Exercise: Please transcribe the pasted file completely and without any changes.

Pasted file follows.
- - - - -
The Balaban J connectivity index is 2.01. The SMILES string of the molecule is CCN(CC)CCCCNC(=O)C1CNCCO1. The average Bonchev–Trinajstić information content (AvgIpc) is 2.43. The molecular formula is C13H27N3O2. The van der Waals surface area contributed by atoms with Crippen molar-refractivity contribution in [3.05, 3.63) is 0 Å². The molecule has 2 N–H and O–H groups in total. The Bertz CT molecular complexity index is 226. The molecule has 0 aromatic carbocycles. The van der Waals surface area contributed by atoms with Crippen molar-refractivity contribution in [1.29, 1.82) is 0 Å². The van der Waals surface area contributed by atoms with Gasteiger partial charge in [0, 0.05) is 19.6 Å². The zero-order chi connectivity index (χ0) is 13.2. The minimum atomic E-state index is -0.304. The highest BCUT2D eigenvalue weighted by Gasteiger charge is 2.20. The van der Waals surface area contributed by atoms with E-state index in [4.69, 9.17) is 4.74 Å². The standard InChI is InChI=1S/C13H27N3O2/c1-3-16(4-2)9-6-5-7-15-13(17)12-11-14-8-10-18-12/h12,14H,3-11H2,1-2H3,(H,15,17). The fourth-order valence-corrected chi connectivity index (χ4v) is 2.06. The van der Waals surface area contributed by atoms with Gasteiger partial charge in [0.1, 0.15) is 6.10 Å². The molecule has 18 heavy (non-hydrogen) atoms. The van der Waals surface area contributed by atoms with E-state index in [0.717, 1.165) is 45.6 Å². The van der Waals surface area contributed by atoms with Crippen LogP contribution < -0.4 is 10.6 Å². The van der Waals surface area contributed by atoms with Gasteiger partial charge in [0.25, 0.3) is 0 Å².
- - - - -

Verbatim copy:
The Balaban J connectivity index is 2.01. The SMILES string of the molecule is CCN(CC)CCCCNC(=O)C1CNCCO1. The average Bonchev–Trinajstić information content (AvgIpc) is 2.43. The molecular formula is C13H27N3O2. The van der Waals surface area contributed by atoms with Crippen molar-refractivity contribution in [3.05, 3.63) is 0 Å². The molecule has 2 N–H and O–H groups in total. The Bertz CT molecular complexity index is 226. The molecule has 0 aromatic carbocycles. The van der Waals surface area contributed by atoms with Crippen molar-refractivity contribution in [1.29, 1.82) is 0 Å². The van der Waals surface area contributed by atoms with Gasteiger partial charge in [0, 0.05) is 19.6 Å². The zero-order chi connectivity index (χ0) is 13.2. The minimum atomic E-state index is -0.304. The highest BCUT2D eigenvalue weighted by Gasteiger charge is 2.20. The van der Waals surface area contributed by atoms with E-state index in [4.69, 9.17) is 4.74 Å². The standard InChI is InChI=1S/C13H27N3O2/c1-3-16(4-2)9-6-5-7-15-13(17)12-11-14-8-10-18-12/h12,14H,3-11H2,1-2H3,(H,15,17). The fourth-order valence-corrected chi connectivity index (χ4v) is 2.06. The van der Waals surface area contributed by atoms with Gasteiger partial charge in [0.1, 0.15) is 6.10 Å². The molecule has 18 heavy (non-hydrogen) atoms. The van der Waals surface area contributed by atoms with E-state index in [0.717, 1.165) is 45.6 Å². The van der Waals surface area contributed by atoms with Crippen LogP contribution < -0.4 is 10.6 Å². The van der Waals surface area contributed by atoms with Gasteiger partial charge in [0.25, 0.3) is 0 Å².